room stall. He lifted him up and put him on the commode. Then politely stood outside the closed door. Immediately Jim heard a moan. Not unusual from a stall. Then a louder one. Then louder. Jim felt obliged to open the door.
Is something wrong?” he asked the youngster who had a pained look.
Margaret has three brothers. The twins, Bob and Ray (Really!) are one year older. The oldest boy, Jim, is one year older than the twins. Margaret thinks she can do anything they can. She passed the twins in the 11th grade. Father Jim, told him after that, they need not pack their lunch pails for school any- more. He’d put them in the Navy (permissible by Canadian law). They both were “lifers.”
Margaret mimicked the boy’s response: “I’m sitting on my dick.”
I knew what was coming. I wanted to watch Kennedy laugh. And he did, hardly able to control himself at this statement coming out of Margaret. The next comment was far more damaging, however. It came from wife, Liz, who quizzically told her husband “ Mike you can’t do that!” The laughing stopped and Coach Kennedy said “shut the hell up, Liz!”

THE MASTER OF THE SEA

One field trip included a trip to Bowman Grey Medical Center in Winston- Salem. They were going to see a cadaver!
As the host, an older man, was fishing though the formaldehyde, Margaret asked, “What’s the funniest thing you’ve ever seen in this job?” Remember, Margaret’s Canadian Catholic. The old man looked at the fifteen and sixteen year old girls and concluded: “Lady, you probably don’t want me to tell that now.”
“Ah, c’mon, these girls are old enough. Plus they’re gonna be nurses.”
“Okay.”
“We had a man in here and upon close examination discovered he had a tattoo
on his penis. When we unraveled it, it said, ‘Love lifted me.’”
Margaret told me this story, funny as is, but she hadn’t heard the Baptist
hymn. I broke into “I was sinking deep in sin, far from the peaceful shore, sinking very deep within, sinking to rise, no more. But the Master of the Sea, heard my despairing cry, from the waters, lifted me, now safe am I.” Refrain: “Love lifted me, Love lifted me, when nothing else could help, Love lifted me.”

STYLE OVER STRATEGY

Welcome to Southern Alamance.
Later Margaret helped raise money for tennis courts at Southern. A girl’s team was ready for its first match. The coach was sick. Margaret subbed as coach.
Southern Alamance vs Williams High School or the “preppy school.” Williams was decked out in matching uniforms, blouses and tennis skirts. Southern girls wore in cut off jeans and tee shirts.
The match was on. After thirty minutes Margaret got her first inquiry from a Southern girl. As she walked to the fence, she wondered what this girl wanted. A strategy question? Would Margaret know what to say?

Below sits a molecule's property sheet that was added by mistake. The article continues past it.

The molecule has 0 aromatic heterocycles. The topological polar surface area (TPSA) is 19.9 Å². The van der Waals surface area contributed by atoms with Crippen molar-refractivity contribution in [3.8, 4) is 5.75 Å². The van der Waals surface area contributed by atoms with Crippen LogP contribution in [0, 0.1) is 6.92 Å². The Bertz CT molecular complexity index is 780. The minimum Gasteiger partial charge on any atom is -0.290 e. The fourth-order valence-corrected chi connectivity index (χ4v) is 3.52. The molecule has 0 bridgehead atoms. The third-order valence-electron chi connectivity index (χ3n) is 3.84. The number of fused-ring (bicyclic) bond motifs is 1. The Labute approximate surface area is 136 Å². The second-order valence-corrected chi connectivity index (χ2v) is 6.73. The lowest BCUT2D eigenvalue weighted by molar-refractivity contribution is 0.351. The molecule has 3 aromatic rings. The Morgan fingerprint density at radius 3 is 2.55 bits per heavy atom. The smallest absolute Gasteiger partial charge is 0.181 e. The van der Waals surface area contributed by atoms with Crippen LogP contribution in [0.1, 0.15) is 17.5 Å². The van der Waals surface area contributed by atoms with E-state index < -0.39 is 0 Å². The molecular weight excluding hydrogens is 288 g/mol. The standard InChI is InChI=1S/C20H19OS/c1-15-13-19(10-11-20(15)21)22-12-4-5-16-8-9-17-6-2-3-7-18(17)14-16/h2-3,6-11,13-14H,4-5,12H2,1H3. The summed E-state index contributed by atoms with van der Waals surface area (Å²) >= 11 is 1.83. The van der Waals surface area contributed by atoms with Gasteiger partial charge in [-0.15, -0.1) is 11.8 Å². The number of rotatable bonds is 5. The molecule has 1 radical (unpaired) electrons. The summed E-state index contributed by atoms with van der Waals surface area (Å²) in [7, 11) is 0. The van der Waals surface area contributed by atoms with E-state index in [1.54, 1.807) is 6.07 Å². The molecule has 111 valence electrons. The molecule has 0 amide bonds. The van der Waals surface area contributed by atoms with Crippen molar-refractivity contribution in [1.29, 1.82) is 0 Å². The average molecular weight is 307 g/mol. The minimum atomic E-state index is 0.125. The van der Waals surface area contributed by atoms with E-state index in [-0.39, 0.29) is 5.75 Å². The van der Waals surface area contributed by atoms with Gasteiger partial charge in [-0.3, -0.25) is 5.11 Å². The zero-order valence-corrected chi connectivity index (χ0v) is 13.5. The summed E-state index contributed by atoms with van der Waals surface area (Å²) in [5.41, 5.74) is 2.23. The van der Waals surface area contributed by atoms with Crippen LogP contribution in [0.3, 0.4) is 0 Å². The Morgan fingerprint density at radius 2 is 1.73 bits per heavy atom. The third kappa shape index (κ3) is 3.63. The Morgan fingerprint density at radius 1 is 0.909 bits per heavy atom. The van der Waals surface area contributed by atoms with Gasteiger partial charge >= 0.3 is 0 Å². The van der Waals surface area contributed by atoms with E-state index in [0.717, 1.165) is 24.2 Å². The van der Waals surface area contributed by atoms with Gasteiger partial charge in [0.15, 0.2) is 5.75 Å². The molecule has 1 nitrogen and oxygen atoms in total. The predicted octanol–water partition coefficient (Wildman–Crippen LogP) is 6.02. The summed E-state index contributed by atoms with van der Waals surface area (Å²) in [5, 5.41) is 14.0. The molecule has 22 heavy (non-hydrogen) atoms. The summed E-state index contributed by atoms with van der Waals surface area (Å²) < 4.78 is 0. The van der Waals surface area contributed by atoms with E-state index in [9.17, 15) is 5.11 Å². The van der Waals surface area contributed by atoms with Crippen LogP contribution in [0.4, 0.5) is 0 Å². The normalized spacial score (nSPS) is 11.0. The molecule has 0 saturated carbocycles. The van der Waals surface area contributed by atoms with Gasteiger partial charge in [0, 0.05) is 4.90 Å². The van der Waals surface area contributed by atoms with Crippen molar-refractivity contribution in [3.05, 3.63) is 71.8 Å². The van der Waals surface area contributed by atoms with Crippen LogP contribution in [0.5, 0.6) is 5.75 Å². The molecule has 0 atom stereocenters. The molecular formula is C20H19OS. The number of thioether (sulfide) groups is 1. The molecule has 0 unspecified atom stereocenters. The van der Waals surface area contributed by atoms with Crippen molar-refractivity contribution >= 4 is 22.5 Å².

The girl inquired, “Mrs. Parham, where’s she hiding them balls?”
The next year Southern had their own red and white tennis uniforms, complete with “secret pockets.”

SIZE DOES MATTER

Alamance Country Club had a new resident and she was angry. Outside her home on the golf course, the men could be seen taking a leak. Repeatedly. Repeatedly she called to complain.
Dr. Frank Spaeth, an eye doctor, was on the club’s board. Frank played little golf but he is a diabolical creature to begin with. Looks like Woody Allen.
After the third time complaint, Frank activated his walking bag, dust and all.
He located next to the complainer’s window. Right where she could see. He whipped out a 14-inch dildo, simulating a three-minute relief. Where upon he shook it violently, then walked over and banged it several times in a pine tree. No more complaints.
There are all kinds of ways to solve problems. I heard they almost kicked Frank out.

GRADE POINT AVERAGES

Rick Jones was coaching baseball at Elon when colleges upped their standards for admissions and eligibility. Jones called a high school coach from Durham, NC and inquired about a talented pitching recruit. Coach Jones held his breath: “Coach, did he make the 2.0 GPA required?”
“Naw”, said the secondary school coach, he made a 1.2.”
Disappointed, Jones concluded, “Well, Coach, I’m sorry. He can’t get in Elon with a 1.2.”
The response; “That’s all right Coach Jones, he’s going to Duke anyway?” Incredulously Jones questioned, “That boy got in Duke University?”
“Naw, man, Duke Power!” (Durham is the home of Duke Power Electric
Company)